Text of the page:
Massive competition exists for entry level consulting jobs. Finding a consulting position at the beginning of a career requires much more than applying to every job posting you can find online. Due to the sheer number of job seekers out there today, employers are not only highly selective in their recruitment, but they often want a very specific skill set for their consultants. While a degree in one hand and a willingness to learn in the other might have scored a job applicant an interview in the past, such simple offerings just don’t cut it today.
There are a few vital boxes to check that will increase your chances of landing an entry level consulting job. Although an employer won’t expect much experience from an entry-level applicant, it’s critical that a job seeker has the following:
1. The Skills Needed
Every entry level job today requires basic skills like knowledge of computer programs, but a consultant also needs a number of additional interpersonal skills that may be hard to express through a resume. Interacting with clients tactfully and communicating in a respectful manner are essential consulting skills. You have to make clients happy, and many times it is appealing to their emotional side by emphasizing your value. It’s sometimes hard to quantify consultant’s results, but if you can communicate them anyway, you will help retain clients, become valuable to your company, and become valuable to your clients.
In addition to proficiency in communication with clients, it’s also essential to highlight other communication skills such as grammatically correct writing and composition skills. You don’t want to look like a goof by not having proper English. Clients expect the best from you and hold you to higher standards.
Advanced communication, demonstration, and presentation skills are much more significant to a consultant than knowing how to use Excel and Word.
2. The Education Needed
As with many jobs that offer potential for advancement and higher income, consulting jobs do require advanced education. Possessing an undergraduate degree is a minimum, but clients prefer that their consultants have advanced degrees. Since clients want it, companies hiring consultants want it. (They also prefer a well-established, not for-profit colleges.)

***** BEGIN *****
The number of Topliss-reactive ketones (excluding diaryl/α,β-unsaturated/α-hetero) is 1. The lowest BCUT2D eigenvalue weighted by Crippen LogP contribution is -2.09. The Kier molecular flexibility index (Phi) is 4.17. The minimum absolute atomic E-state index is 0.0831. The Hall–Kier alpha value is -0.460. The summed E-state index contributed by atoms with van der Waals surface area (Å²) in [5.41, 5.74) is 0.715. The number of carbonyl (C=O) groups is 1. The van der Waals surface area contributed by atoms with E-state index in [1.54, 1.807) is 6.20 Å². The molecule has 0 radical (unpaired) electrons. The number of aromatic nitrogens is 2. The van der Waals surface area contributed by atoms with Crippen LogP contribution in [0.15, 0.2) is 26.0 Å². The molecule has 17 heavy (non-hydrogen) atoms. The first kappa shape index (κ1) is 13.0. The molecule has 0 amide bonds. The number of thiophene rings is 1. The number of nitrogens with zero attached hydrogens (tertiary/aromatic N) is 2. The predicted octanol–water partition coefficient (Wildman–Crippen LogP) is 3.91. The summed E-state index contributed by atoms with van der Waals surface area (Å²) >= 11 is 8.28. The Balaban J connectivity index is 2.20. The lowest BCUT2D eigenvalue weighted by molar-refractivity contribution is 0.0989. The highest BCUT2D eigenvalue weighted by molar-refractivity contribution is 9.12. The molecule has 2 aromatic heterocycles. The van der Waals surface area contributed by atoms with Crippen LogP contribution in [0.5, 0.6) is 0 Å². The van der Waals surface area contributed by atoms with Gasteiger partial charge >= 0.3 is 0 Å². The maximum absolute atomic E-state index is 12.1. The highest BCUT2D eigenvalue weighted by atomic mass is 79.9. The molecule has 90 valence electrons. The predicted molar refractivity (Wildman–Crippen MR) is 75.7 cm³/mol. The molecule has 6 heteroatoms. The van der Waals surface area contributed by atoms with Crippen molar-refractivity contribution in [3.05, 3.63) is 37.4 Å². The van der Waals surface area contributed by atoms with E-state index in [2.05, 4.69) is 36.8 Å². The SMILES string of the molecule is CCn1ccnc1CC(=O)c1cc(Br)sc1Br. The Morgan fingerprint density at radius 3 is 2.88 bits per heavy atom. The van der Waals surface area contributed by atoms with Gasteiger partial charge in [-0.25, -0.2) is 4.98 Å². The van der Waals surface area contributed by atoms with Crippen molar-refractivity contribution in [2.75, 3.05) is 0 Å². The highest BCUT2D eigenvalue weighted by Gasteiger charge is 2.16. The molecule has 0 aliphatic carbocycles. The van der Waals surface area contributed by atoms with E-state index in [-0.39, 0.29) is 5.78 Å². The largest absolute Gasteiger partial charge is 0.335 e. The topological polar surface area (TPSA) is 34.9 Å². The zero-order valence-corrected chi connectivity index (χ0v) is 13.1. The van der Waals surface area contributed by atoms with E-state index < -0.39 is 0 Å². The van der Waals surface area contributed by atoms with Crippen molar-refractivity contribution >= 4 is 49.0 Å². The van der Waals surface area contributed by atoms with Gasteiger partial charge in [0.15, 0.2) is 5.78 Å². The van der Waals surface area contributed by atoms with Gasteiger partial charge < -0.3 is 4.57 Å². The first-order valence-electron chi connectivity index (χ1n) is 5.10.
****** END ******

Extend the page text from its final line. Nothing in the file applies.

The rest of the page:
Applicants with a master’s degree will do even better. In addition, a good GPA also helps the application process and increases your chances of landing an interview. Remember that these jobs are entry level, so there’s not much else to compare candidates with.
3. The Experience Needed
The whole idea of an entry level job is that much experience isn’t required and that an applicant might be at the very start of his or her professional career. Inside today’s cut-throat job market, however, having zero work experience makes it difficult to land an interview. Employers want to know that you can adapt to a workplace.
One thing to remember about consulting jobs is that even the jobs labeled as “entry level” at the major consulting firms aren’t actually the sort that caters to college graduates who still have not worked in the real world or done any internships.
Occasionally it is possible to obtain an entry level consulting job directly after graduating from college, but such employment often requires a hefty recommendation, an Ivy League education, or a prior connection in the industry.
This is why it’s exceptionally valuable to do an internship during your college career (or two-three) and network during school and after graduation. With so many applicants for each job opening, candidates who have some prior experience and are referred stand a better chance of landing an interview and eventually the job.
Visiting the websites of each consulting company should also offer some clues on whether positions are available. Though every job isn’t listed on a company’s website, you can find the unadvertised positions by utilizing JobUnlocker. Check out our article on how to get a job with no experience here.
I graduated in 2004 with a BA in Economics and have been working in retail banking ever since. Is there a place for someone like me to transition to an entry level consulting job? How would that work? I’m not an experienced hire nor a newly college grad. Thanks!
HI! Iam looking into going back to college. I want to get a job in consulting/marketing. What kind of degree is best , and where do you think the money is?